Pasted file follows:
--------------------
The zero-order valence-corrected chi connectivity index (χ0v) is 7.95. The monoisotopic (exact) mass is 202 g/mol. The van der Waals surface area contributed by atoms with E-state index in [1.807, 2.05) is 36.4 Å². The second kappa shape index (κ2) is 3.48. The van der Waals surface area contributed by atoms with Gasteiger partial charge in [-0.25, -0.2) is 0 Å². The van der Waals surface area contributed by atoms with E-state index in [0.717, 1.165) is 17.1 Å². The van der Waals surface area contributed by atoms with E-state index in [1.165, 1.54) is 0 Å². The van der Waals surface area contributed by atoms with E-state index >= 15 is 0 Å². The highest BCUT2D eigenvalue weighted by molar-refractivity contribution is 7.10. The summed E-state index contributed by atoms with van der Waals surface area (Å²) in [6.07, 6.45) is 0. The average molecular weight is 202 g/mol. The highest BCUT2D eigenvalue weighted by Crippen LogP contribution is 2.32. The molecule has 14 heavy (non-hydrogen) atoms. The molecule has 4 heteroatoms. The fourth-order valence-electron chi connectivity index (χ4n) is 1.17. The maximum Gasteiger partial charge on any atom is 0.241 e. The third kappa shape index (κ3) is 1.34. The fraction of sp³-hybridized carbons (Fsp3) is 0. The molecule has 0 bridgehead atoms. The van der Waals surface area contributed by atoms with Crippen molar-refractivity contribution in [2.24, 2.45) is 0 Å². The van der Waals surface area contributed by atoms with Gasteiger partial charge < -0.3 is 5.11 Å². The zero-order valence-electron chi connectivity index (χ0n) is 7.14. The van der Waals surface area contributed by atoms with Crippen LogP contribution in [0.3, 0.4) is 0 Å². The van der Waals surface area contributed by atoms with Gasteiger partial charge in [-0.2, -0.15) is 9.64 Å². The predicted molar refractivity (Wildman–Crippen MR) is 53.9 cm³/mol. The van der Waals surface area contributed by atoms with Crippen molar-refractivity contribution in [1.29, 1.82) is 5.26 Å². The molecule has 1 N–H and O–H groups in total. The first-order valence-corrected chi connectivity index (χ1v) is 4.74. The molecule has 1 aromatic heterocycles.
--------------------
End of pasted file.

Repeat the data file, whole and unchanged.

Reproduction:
The zero-order valence-corrected chi connectivity index (χ0v) is 7.95. The monoisotopic (exact) mass is 202 g/mol. The van der Waals surface area contributed by atoms with E-state index in [1.807, 2.05) is 36.4 Å². The second kappa shape index (κ2) is 3.48. The van der Waals surface area contributed by atoms with Gasteiger partial charge in [-0.25, -0.2) is 0 Å². The van der Waals surface area contributed by atoms with E-state index in [0.717, 1.165) is 17.1 Å². The van der Waals surface area contributed by atoms with E-state index in [1.165, 1.54) is 0 Å². The van der Waals surface area contributed by atoms with E-state index >= 15 is 0 Å². The highest BCUT2D eigenvalue weighted by molar-refractivity contribution is 7.10. The summed E-state index contributed by atoms with van der Waals surface area (Å²) in [6.07, 6.45) is 0. The average molecular weight is 202 g/mol. The highest BCUT2D eigenvalue weighted by Crippen LogP contribution is 2.32. The molecule has 14 heavy (non-hydrogen) atoms. The molecule has 4 heteroatoms. The fourth-order valence-electron chi connectivity index (χ4n) is 1.17. The maximum Gasteiger partial charge on any atom is 0.241 e. The third kappa shape index (κ3) is 1.34. The fraction of sp³-hybridized carbons (Fsp3) is 0. The molecule has 0 bridgehead atoms. The van der Waals surface area contributed by atoms with Crippen molar-refractivity contribution in [2.24, 2.45) is 0 Å². The van der Waals surface area contributed by atoms with Gasteiger partial charge < -0.3 is 5.11 Å². The zero-order valence-electron chi connectivity index (χ0n) is 7.14. The van der Waals surface area contributed by atoms with Crippen LogP contribution in [0.3, 0.4) is 0 Å². The van der Waals surface area contributed by atoms with Gasteiger partial charge in [-0.2, -0.15) is 9.64 Å². The predicted molar refractivity (Wildman–Crippen MR) is 53.9 cm³/mol. The van der Waals surface area contributed by atoms with Crippen molar-refractivity contribution in [1.29, 1.82) is 5.26 Å². The molecule has 1 N–H and O–H groups in total. The first-order valence-corrected chi connectivity index (χ1v) is 4.74. The molecule has 1 aromatic heterocycles.